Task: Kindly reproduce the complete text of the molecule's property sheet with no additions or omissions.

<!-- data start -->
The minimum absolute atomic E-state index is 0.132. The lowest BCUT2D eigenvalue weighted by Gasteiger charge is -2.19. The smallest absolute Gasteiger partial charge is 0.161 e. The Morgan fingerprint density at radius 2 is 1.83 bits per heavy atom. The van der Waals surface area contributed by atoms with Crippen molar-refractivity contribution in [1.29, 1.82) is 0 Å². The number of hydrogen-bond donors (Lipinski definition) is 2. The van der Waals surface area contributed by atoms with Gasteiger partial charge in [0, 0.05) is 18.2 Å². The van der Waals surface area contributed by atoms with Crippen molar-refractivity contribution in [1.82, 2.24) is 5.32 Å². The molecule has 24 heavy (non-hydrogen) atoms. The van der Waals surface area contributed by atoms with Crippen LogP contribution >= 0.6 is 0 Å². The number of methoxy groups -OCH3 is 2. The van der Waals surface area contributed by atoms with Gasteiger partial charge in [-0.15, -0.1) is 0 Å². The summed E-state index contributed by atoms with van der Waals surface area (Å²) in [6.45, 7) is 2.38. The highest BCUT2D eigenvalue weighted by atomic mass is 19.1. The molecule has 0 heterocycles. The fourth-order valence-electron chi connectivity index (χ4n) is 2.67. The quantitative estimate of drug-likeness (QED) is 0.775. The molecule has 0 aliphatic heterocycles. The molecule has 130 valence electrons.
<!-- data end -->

The minimum absolute atomic E-state index is 0.132. The lowest BCUT2D eigenvalue weighted by Gasteiger charge is -2.19. The smallest absolute Gasteiger partial charge is 0.161 e. The Morgan fingerprint density at radius 2 is 1.83 bits per heavy atom. The van der Waals surface area contributed by atoms with Crippen molar-refractivity contribution in [1.29, 1.82) is 0 Å². The number of hydrogen-bond donors (Lipinski definition) is 2. The van der Waals surface area contributed by atoms with Gasteiger partial charge in [0, 0.05) is 18.2 Å². The van der Waals surface area contributed by atoms with Crippen molar-refractivity contribution in [1.82, 2.24) is 5.32 Å². The molecule has 24 heavy (non-hydrogen) atoms. The van der Waals surface area contributed by atoms with Crippen LogP contribution >= 0.6 is 0 Å². The number of methoxy groups -OCH3 is 2. The van der Waals surface area contributed by atoms with Gasteiger partial charge in [-0.15, -0.1) is 0 Å². The summed E-state index contributed by atoms with van der Waals surface area (Å²) in [6.45, 7) is 2.38. The highest BCUT2D eigenvalue weighted by atomic mass is 19.1. The molecule has 0 heterocycles. The fourth-order valence-electron chi connectivity index (χ4n) is 2.67. The quantitative estimate of drug-likeness (QED) is 0.775. The molecule has 0 aliphatic heterocycles. The molecule has 130 valence electrons.